UPPER MARLBORO — As part of its ongoing initiative to strengthen nonprofit organizations throughout Prince George’s County, and in turn, better serve the county’s youth, the Prince George’s County Council announced the expansion of its partnership with Venture Philanthropy Partners (VPP) to continue their Ready for Work Nonprofit Capacity Building Initiative on Jan. 24.
“The program is something they’ve been working on within the county for several years,” said County Council Chair Todd Turner. “Part of that work, there has been conversations over the several years about trying to increase the capacity of our not for profits here in Prince George’s County.
“So two years ago, the council partnered with VPP since they were already doing their ready for work program to do another component which we say is the not for profit capacity building portion.”
Ready for Work is a six-year, $15 million investment from VPP, a Washington, D.C.-based nonprofit dedicated to enhancing the lives of young people in the area through similar programs.
By investing in the future of youth in at-risk areas in Prince George’s County, the goal is to have 2,775 students from Suitland, Oxon Hill and High Point High Schools be College-and-Career-Ready and have another 400 graduates in the pipeline every year after.
With the help of the county council, VPP created the Nonprofit Capacity Building Initiative in 2017 as an extension of Ready For Work that focuses on nonprofit organizations.
“We wanted to be able to grow and strengthen the nonprofits that exist in Prince George’s County so that they will have the capacity to do this work,” said VPP Partner Telaekah Brooks. “Many of them have great programs. They just don’t have the capacity to serve to go from say serving 50 students per year to 400 students per year is kind of a stretch if you don’t have the capacity to build your organization.”
The overall goal of the program is to build the capacity of those service providers that provide direct programming to youth, build expertise within the management structure of those nonprofits succession building and instruct them on fundraising, grants and other foundation based awards which the county has been lacking a little bit in the past, Turner said.
“They will be able to measure and evaluate their programs effectively and show that they can move the needle with the vulnerable youth they serve. So if they are in academic enrichment then they have a program that they are now evaluating that they can show and demonstrate they are increasing the academic preparation of the students,” Brooks said.
Over the last two fiscal years, the county council has set aside funds for cohorts of nonprofits that deal primarily with youth-related programming to build their capacity to grow as a nonprofit.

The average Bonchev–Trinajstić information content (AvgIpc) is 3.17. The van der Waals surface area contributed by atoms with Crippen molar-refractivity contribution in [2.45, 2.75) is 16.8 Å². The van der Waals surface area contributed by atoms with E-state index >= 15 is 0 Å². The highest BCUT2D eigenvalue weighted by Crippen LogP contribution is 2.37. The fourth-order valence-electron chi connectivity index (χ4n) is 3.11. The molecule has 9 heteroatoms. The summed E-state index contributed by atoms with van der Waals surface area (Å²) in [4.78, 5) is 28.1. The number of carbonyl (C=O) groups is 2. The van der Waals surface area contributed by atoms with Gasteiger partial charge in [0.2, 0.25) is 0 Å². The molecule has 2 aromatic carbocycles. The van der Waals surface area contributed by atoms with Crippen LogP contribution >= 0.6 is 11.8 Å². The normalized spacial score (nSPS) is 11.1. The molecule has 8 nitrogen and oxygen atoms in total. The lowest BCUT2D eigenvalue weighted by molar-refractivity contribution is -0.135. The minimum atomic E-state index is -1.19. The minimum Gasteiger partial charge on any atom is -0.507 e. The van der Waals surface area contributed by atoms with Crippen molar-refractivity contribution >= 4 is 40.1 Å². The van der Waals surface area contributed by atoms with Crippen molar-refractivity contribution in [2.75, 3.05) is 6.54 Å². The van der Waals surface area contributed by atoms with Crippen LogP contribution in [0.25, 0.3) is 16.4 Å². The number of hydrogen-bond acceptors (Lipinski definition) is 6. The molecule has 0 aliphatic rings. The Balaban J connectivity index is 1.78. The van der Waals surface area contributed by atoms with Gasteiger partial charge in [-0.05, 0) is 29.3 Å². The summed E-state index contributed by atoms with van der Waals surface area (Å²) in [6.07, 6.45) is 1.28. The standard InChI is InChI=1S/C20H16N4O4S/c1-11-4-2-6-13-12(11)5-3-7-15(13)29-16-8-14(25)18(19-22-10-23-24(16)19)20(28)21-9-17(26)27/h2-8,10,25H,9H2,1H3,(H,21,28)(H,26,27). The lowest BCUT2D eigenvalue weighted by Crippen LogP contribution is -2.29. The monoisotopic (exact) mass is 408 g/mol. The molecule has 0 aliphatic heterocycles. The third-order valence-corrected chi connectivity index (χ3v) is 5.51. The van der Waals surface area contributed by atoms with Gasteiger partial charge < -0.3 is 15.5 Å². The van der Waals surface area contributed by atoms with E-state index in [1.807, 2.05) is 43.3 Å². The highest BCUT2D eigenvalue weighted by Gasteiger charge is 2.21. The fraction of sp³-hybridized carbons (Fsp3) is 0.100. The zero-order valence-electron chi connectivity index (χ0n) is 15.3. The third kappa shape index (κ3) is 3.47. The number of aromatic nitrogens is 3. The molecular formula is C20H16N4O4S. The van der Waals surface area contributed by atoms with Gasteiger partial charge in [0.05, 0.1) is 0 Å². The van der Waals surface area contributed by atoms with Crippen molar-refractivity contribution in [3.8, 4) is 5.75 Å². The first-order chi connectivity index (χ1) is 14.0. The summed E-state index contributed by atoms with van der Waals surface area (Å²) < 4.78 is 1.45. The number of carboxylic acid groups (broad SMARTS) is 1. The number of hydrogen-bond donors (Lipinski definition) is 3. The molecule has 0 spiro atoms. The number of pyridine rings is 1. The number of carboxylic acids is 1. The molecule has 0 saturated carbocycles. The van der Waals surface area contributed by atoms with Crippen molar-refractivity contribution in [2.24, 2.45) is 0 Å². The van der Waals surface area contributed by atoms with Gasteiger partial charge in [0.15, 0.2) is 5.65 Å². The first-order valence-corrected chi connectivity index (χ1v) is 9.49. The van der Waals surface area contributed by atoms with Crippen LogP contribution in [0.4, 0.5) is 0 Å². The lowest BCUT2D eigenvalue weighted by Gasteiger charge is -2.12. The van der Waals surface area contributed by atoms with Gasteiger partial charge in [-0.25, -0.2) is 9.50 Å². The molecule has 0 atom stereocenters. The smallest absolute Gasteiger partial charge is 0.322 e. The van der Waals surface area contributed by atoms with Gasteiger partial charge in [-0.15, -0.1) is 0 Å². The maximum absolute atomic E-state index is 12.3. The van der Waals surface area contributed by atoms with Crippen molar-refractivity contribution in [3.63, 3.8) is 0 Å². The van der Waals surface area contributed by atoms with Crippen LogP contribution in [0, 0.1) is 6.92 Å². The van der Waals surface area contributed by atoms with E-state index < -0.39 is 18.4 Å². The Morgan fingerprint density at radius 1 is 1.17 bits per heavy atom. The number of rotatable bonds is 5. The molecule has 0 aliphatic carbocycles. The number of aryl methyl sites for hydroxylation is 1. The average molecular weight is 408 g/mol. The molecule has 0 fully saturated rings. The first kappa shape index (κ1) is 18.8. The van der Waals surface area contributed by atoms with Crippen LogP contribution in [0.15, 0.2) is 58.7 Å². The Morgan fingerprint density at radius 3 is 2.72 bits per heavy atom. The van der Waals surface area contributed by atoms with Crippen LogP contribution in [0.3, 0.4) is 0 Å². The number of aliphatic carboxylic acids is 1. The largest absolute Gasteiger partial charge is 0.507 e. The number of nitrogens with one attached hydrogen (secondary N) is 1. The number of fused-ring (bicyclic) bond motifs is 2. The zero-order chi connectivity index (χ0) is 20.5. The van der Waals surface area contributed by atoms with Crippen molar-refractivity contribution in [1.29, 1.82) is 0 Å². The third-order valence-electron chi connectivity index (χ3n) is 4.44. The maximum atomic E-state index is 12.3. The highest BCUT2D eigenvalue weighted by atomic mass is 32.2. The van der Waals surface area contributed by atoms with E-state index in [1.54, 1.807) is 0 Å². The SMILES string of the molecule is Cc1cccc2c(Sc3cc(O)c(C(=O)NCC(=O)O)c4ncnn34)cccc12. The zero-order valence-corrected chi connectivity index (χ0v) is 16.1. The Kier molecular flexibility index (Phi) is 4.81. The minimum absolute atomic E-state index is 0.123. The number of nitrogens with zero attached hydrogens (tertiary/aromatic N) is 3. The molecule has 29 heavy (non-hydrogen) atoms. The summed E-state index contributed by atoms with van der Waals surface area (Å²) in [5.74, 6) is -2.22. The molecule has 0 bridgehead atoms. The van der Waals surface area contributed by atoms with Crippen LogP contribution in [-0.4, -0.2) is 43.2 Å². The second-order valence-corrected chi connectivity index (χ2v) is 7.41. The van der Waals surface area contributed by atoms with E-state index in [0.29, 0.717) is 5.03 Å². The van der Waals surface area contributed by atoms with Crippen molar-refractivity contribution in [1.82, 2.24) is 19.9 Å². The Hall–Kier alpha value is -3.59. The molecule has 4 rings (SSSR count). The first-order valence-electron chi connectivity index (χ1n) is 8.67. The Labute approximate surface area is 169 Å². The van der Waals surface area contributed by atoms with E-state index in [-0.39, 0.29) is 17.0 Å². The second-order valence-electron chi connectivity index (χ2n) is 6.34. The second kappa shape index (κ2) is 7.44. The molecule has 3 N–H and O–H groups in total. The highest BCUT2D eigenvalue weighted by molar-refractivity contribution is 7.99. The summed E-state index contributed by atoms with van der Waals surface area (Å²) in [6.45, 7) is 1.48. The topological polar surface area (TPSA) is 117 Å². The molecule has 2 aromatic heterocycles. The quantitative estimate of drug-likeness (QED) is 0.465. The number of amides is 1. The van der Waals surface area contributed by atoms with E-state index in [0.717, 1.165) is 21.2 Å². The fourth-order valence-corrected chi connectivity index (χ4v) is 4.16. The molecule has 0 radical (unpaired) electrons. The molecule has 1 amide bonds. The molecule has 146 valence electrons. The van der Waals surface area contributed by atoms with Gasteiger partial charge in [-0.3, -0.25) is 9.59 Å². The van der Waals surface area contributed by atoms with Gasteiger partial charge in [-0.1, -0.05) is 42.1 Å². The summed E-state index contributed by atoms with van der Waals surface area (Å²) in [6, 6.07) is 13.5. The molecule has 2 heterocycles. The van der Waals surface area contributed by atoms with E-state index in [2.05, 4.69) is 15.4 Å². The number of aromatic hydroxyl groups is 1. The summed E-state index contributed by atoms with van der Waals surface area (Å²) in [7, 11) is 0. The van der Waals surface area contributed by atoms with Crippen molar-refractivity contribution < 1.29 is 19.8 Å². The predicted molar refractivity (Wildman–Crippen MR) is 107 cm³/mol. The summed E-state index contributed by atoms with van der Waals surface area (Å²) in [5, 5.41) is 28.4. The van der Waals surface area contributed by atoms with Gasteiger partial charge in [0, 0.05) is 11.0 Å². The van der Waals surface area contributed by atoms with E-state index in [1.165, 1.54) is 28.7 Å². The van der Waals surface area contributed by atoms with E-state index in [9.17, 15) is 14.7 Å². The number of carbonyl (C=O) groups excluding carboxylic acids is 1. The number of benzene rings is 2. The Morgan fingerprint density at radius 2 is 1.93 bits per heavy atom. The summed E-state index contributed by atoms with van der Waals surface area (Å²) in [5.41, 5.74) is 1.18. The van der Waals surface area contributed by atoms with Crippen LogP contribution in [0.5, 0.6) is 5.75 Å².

The first cohort of organizations, introduced in 2018 was First Generation College Bound, Foundation for the Advancement of Music and Education, Inc. (FAME), Joe’s Movement Emporium and End Time Harvest Ministries.
They will be joined in 2019 by the second cohort which consists of The Training Source, College and Career Pathways, Inc., Liberty’s Promise and Community Youth Advance.
“This is the second cohort we’ve announced. We have the first cohort which is between a two and three-year program, so it is very expansive with regards to providing mentoring to the organizations, regular communications and training as part of that process,” Turner said.
“And so this new cohort will be able to take advantage of the same type of skills and actually learn from the organizations that have already been through it.”
Community Youth Advance Executive Director Danielle K. Milner said being a part of the Nonprofit Capacity Building cohort is very beneficial at this point because the organization came about as two separate organizations merged into one, and as the first full-time executive director, it will help reinvent the Hyattsville-based nonprofit.
“We are already doubling our impact with children in Prince George’s County,” Milner said. “We are forming more partnerships with the Prince George’s County Public Schools. So we’re here in the county, we’ve always been here in the county doing great work, but now it’s about how we build the capacity to continue doing that great work and expand to serve more students.”
Meanwhile, College and Career Pathways only just began working with VPP having had their orientation last week, but Executive Director Nichole Nicolas said she hopes it can help the organization strengthen their infrastructure and programs to receive students on a deeper level. She also looks forward to working collaboratively with other nonprofits.
“What excites us is that it touches on every area of infrastructure for nonprofits,” Nicolas said. “They make sure we are as effective as possible with funding, communication and development.”
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